I added this in the week following Bacall's death in August - I finally wanted to learn more about this last actress of the Golden Era, a woman who seemed relatable and fun - judging by the interviews, quotations, snippets from TV shows she seemed to be one strong and humorous lady. The book consists of two parts - the first one, written in late seventies, and the second one, written over a quarter of a century later.
The first part - the majority of the book, luckily - is fast-paced, constructed like a good biopic - never a dull moment, following from one moment of interest of another. I honestly expected a narrative slump after her marriage to Bogart (her description of their courtship and marriage is by far the best part of the book), but the lady still delivered: Hollywood blacklisting, life on the set of The African Queen
, etc. The book is written in an authentic voice, with strange, sometimes torn sentences; Bacall has a penchant for one-liners and makes amusing comments on people:
A writer named Truman Capote had been hired to work on the script. Bogie’s observation about him was, ‘At first you can’t believe him, he’s so odd, and then you want to carry him around with you always.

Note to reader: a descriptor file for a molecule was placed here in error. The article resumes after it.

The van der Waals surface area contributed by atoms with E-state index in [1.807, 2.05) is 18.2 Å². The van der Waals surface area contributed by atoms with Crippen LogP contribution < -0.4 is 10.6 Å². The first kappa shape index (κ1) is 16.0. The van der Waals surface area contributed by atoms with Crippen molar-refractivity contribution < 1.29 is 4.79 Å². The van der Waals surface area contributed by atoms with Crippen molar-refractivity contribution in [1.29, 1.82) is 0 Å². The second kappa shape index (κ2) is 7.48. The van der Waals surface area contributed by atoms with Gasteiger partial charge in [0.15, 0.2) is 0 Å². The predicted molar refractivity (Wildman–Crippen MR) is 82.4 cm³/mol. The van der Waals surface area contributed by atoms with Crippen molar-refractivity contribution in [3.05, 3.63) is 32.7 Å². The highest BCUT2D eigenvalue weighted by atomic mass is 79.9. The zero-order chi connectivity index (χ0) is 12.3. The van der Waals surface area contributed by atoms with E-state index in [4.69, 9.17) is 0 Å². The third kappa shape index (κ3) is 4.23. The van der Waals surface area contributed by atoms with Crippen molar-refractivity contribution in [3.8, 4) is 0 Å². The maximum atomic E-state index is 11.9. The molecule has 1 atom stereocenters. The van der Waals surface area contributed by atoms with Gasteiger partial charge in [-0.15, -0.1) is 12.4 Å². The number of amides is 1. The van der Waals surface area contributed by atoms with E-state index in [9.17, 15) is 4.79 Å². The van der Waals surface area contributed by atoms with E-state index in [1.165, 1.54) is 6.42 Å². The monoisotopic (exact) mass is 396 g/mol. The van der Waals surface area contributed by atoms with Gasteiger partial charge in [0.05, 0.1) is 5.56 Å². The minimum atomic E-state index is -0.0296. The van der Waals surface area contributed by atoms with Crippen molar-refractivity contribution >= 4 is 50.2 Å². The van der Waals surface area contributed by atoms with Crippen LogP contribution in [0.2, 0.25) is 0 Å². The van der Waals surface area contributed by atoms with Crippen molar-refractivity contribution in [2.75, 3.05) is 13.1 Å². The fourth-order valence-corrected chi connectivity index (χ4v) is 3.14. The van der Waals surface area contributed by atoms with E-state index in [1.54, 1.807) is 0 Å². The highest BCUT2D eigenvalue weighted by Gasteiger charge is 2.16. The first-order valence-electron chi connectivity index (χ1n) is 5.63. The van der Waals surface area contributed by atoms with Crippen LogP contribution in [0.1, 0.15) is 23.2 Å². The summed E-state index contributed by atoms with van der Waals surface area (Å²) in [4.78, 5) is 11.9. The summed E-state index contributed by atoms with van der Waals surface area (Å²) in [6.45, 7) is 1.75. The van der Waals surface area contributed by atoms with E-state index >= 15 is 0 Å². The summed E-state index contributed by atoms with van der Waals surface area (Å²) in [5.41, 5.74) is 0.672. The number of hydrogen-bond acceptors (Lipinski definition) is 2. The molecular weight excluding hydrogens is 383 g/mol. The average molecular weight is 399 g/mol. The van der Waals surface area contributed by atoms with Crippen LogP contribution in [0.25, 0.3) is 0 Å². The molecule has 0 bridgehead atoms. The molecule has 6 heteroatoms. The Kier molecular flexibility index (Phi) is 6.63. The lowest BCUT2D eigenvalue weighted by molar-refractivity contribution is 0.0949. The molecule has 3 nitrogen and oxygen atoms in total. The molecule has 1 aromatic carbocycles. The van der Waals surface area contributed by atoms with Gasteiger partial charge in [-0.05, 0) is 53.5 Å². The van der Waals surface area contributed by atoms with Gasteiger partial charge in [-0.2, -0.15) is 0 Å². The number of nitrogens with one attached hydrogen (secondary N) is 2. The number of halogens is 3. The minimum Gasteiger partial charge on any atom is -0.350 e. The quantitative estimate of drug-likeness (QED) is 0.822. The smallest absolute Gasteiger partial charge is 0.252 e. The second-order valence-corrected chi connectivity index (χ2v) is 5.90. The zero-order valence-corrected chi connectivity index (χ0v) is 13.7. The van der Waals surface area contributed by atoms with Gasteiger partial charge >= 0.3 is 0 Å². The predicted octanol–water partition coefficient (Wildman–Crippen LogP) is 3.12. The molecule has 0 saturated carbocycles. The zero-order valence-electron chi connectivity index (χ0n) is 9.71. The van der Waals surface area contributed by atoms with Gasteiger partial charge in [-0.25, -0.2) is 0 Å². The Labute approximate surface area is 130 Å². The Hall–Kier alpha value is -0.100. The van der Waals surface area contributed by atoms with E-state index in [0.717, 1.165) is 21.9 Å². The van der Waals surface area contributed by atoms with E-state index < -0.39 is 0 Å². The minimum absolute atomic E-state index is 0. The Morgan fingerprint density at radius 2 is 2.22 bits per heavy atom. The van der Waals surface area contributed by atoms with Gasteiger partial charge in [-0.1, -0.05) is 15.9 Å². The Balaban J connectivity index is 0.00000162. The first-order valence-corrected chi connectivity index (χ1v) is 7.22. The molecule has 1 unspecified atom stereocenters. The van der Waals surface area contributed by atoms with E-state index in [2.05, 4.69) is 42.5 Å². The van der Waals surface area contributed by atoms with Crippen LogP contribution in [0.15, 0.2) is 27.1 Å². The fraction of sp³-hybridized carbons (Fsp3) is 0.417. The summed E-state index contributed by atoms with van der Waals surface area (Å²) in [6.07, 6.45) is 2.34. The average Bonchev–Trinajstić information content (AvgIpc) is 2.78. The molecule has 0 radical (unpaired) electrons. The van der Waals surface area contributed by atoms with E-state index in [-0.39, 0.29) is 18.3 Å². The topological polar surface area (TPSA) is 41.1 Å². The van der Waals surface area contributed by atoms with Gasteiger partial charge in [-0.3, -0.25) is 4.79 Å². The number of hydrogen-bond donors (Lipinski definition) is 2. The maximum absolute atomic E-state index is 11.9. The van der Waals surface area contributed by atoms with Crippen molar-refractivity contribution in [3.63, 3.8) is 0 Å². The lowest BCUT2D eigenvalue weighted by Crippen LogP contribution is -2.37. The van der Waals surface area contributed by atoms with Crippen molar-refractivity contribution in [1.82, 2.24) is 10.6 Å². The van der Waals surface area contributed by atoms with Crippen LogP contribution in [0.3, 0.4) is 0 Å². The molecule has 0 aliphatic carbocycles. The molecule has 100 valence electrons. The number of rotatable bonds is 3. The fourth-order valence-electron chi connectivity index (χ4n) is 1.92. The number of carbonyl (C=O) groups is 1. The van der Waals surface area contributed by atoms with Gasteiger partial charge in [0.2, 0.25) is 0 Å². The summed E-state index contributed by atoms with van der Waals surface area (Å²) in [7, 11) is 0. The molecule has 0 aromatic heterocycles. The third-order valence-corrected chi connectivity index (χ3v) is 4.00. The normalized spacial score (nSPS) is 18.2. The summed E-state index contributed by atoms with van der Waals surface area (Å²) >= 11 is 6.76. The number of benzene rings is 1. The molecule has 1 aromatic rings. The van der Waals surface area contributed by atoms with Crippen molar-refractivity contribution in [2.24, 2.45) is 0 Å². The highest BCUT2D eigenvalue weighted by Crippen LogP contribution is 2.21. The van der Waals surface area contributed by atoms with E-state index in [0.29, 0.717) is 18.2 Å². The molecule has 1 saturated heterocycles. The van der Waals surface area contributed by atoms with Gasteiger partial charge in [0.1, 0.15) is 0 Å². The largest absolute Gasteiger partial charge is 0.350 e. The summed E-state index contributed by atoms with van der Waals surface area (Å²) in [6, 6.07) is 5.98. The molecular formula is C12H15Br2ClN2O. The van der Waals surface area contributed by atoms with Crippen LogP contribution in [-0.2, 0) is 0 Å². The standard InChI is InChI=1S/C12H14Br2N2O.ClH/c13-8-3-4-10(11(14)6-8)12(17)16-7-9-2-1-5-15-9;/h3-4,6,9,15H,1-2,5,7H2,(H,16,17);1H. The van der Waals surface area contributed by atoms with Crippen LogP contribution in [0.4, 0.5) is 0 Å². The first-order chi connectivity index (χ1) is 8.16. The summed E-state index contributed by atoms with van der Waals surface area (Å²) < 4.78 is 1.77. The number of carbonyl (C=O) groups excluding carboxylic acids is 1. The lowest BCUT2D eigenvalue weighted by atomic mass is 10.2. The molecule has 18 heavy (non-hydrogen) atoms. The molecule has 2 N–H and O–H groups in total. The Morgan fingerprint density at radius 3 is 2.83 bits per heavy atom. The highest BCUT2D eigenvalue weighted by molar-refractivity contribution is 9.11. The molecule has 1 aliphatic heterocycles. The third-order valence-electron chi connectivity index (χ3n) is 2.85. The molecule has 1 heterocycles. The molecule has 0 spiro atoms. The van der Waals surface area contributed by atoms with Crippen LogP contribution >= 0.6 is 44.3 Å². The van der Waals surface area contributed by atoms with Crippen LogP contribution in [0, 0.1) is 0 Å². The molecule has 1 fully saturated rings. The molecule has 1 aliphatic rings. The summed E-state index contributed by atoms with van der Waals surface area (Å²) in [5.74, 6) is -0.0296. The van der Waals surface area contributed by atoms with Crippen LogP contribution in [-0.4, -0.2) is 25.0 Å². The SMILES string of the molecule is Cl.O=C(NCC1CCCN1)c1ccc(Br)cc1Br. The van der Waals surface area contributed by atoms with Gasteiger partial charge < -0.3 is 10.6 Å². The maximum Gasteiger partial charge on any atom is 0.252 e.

All in all, I really enjoyed the first part. She comes across as fragile and imperfect at times, prone to repeating the same errors, but first of all, a survivor, and a wonderfully commonsensical person:
My friends in the musical world had told me the toughness of what lay ahead. Jerry Robbins had said, ‘You’ll have to stay out of crowded, noisy rooms. Save your energy for the show. Find a nice guy and keep house, with quiet evenings for two.’ Clearly the best way to get through any show – or any life, for that matter.
The second part - ...and Then Some
- I largely skimmed. It mostly consists of a string of eulogies for dead friends and coworkers, and a list of plays and movies she worked in. This part, with all due respect, was rather rambling than chatty - with musings on 'the heartstopping beauty of Paris', the excellent quality of the New York's 'fresh and delicious takeout', and, of course, politics. I liked the descriptions of her work relationship with Barbra Streisand (whom she praises for her professionalism, but adds: 'Her best side is her left side. That happens to be my best side as well. Guess who won?', and everything she wrote about John Gielgud.